crew member Julie Konop on the sea ice.
for a larger image)
Mary K. Miller
Lessons on Sea Ice
place is called "The Ice" for good reason. Ice dominates
the landscape of much of Antarctica with a thick coat of brilliant
white. Solid pack ice also conceals what would be open sea
just out the window of my temporary office in McMurdo Station.
During winter and spring, the ice is thick enough that planes
can land on it, as we did when arriving from Christchurch
a few days ago.
anyone here is allowed to venture off the solid ground of
the station and onto the sea ice on their own, they must attend
a full-day safety class conducted by the Field Safety Training
Program. (Its also known as f-stop
quickly learning that every building and group at McMurdo
has two or more names, acronyms, or nicknames, contributing
to the confusion of any newcomer for at least the first week).
instructor for the Sea Ice School is Ted Dettmar, chief story-teller
and station historian on the heroic age of Antarctica exploration
(hes promised to give the Exploratorium crew a tour
of the hut used by the Scott expedition at Cape Evans later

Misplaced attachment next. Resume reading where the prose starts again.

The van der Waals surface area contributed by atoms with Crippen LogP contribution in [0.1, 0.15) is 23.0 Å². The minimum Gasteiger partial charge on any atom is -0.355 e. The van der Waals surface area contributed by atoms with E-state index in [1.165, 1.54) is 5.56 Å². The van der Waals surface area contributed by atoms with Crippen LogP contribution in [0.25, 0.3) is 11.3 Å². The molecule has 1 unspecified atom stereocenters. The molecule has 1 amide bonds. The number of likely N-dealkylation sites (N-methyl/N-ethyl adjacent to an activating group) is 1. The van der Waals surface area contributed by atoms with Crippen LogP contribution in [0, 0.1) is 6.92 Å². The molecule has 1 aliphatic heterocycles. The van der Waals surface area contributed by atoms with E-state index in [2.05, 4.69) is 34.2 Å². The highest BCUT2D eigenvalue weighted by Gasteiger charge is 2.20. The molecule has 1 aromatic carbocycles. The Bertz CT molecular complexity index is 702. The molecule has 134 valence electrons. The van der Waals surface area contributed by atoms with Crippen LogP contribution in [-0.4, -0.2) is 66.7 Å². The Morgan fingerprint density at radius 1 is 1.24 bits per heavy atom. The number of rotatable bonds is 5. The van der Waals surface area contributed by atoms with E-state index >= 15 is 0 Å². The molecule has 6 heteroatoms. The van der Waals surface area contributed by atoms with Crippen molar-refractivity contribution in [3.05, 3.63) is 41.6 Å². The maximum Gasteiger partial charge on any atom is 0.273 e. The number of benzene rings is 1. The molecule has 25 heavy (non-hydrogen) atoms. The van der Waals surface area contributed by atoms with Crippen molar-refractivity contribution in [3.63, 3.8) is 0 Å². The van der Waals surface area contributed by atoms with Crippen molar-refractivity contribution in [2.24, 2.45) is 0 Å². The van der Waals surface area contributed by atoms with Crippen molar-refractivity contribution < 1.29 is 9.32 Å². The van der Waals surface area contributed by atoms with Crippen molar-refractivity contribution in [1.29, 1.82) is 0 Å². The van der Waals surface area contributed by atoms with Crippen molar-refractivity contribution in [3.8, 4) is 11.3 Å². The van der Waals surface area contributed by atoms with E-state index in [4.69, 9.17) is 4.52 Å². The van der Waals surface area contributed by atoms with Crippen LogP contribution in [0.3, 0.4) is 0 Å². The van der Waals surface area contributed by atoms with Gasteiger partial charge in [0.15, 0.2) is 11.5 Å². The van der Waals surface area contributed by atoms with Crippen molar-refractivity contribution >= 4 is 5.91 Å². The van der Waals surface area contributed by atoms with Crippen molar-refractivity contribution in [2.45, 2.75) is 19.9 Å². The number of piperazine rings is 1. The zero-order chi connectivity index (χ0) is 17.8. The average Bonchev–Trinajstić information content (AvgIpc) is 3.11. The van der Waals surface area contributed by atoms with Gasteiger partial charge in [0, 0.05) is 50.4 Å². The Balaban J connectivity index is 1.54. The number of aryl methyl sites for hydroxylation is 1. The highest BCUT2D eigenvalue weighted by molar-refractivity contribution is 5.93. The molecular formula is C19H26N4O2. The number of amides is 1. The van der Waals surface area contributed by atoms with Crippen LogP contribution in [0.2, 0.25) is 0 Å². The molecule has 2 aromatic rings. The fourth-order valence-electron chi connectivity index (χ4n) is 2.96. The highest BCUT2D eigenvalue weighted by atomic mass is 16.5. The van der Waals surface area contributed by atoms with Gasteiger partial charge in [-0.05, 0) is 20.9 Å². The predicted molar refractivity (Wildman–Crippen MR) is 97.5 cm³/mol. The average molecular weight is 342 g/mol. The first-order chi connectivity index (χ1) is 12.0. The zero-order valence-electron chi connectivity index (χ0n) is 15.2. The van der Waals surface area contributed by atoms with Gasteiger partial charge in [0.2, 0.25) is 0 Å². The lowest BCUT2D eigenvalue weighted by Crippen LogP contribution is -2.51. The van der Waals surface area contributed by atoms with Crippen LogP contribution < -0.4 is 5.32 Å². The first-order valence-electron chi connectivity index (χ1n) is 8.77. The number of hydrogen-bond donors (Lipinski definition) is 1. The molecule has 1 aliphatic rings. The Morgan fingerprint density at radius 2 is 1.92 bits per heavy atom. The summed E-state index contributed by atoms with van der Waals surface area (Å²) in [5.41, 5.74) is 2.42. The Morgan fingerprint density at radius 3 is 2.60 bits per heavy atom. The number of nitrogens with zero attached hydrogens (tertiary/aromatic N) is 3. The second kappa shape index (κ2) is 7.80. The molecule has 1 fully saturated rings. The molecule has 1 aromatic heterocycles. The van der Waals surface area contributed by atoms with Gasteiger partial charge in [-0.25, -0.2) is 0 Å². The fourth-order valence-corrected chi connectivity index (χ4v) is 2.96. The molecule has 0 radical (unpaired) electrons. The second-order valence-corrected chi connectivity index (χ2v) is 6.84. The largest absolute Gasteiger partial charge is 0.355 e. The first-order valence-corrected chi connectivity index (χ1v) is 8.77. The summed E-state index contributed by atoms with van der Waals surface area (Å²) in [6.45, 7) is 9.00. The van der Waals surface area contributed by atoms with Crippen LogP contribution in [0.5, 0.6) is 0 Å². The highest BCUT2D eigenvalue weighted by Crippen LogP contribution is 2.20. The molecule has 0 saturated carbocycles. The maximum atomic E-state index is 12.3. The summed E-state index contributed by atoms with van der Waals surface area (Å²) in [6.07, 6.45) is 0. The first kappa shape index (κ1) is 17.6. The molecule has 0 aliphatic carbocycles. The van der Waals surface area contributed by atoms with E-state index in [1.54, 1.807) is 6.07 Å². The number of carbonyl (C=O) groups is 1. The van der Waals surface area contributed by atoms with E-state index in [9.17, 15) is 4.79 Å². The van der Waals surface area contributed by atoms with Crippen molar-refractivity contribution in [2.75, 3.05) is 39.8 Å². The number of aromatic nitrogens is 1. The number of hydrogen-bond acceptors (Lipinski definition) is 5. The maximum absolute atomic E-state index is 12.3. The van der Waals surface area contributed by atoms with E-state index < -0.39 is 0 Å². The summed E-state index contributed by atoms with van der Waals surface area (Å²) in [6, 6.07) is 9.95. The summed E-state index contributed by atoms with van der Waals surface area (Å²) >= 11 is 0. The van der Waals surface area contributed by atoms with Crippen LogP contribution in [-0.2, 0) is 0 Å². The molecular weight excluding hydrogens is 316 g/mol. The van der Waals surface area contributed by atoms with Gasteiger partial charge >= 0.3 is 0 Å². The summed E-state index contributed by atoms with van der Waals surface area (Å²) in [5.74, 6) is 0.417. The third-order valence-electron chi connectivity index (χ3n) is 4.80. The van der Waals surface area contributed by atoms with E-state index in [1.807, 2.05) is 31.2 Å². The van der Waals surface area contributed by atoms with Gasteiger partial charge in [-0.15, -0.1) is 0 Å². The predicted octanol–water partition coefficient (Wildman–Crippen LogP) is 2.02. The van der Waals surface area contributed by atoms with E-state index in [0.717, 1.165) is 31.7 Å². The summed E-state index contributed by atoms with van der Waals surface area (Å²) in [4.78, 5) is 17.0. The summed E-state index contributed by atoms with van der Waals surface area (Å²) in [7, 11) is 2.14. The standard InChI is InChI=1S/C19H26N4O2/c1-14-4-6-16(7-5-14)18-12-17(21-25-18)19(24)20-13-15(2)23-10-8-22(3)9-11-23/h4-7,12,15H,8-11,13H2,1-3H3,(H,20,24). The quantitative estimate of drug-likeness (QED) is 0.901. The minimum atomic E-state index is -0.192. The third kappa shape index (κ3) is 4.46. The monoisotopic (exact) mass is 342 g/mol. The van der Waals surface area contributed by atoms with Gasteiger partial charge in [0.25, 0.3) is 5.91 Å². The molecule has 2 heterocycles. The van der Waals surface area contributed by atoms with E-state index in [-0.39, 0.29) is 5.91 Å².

this month, so stay tuned). Ted has been on the search-and-rescue
team in Antarctica for eight years and has seen plenty of
people get into trouble on the sea ice, something we definitely
want to avoid.
leaving the station, we get a briefing on survival in Antarctica.
Weather can change quickly here, going from a clear, fine
daycalled "condition three" to a blizzard,
or "condition one"in a matter of hours. If
youre out on the ice in condition one weather, the only
option is to hunker down and wait it out. Your chances of
making it through a Antarctic storm depend on the contents
of a survival bag that includes a tent, food, stove, a signal
mirror, and some extra cold-weather clothing. Because storms
can last two days here, the folks who put together the survival
bags also include some form of entertainment: a game, crosswords,
and a book. One popular title is "Survive," the
real-life account of a rugby team that crashed in the Andes
mountains and found an unconventional way to keep themselves
nourished while waiting for rescue (the story was encapsulated
in a bumper sticker I once saw: "Rugby players eat their
are not the only risk when out and about on the sea ice. Weak
spots or pressure ridges can open up on the ice, leaving a
thin sheet--or nothing--between the water and a vehicle or
person. Ted tells us the story of a group from New Zealands
Scott Base who drove out on the ice in a heavy Hagglund track
vehicle. The $500,000 vehicle broke through a weak spot in
the ice and was submerged up to its emergency hatches in seawater.
Luckily, Hagglunds are designed to float, and nobody was hurt,
except perhaps for the bruised pride of the Kiwi driver (Kiwi
is the affectionate term for New Zealanders). The incident
makes for a sober lesson for anyone traveling on sea ice to
always gauge the thickness of the sea ice before driving over